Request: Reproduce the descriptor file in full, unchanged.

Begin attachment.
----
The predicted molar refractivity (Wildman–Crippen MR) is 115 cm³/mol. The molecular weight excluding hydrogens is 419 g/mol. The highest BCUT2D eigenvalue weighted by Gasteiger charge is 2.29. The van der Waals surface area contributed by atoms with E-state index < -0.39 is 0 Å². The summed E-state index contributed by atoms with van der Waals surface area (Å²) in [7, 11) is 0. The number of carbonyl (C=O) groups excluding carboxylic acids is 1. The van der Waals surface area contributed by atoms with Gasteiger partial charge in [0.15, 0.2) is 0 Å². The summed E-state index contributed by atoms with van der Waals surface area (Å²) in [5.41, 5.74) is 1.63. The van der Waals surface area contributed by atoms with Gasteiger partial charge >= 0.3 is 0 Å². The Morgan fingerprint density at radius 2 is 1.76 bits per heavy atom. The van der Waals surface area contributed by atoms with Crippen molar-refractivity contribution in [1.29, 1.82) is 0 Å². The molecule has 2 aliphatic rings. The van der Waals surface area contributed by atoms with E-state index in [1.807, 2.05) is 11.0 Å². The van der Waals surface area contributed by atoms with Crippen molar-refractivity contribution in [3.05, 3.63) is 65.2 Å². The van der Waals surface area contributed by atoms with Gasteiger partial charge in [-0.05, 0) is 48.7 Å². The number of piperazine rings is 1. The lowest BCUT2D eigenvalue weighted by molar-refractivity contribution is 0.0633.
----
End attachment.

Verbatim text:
The predicted molar refractivity (Wildman–Crippen MR) is 115 cm³/mol. The molecular weight excluding hydrogens is 419 g/mol. The highest BCUT2D eigenvalue weighted by Gasteiger charge is 2.29. The van der Waals surface area contributed by atoms with E-state index < -0.39 is 0 Å². The summed E-state index contributed by atoms with van der Waals surface area (Å²) in [7, 11) is 0. The number of carbonyl (C=O) groups excluding carboxylic acids is 1. The van der Waals surface area contributed by atoms with Gasteiger partial charge in [0.15, 0.2) is 0 Å². The summed E-state index contributed by atoms with van der Waals surface area (Å²) in [5.41, 5.74) is 1.63. The van der Waals surface area contributed by atoms with Gasteiger partial charge >= 0.3 is 0 Å². The Morgan fingerprint density at radius 2 is 1.76 bits per heavy atom. The van der Waals surface area contributed by atoms with Crippen molar-refractivity contribution in [1.29, 1.82) is 0 Å². The molecule has 2 aliphatic rings. The van der Waals surface area contributed by atoms with E-state index in [1.807, 2.05) is 11.0 Å². The van der Waals surface area contributed by atoms with Crippen molar-refractivity contribution in [3.05, 3.63) is 65.2 Å². The van der Waals surface area contributed by atoms with Gasteiger partial charge in [-0.05, 0) is 48.7 Å². The number of piperazine rings is 1. The lowest BCUT2D eigenvalue weighted by molar-refractivity contribution is 0.0633.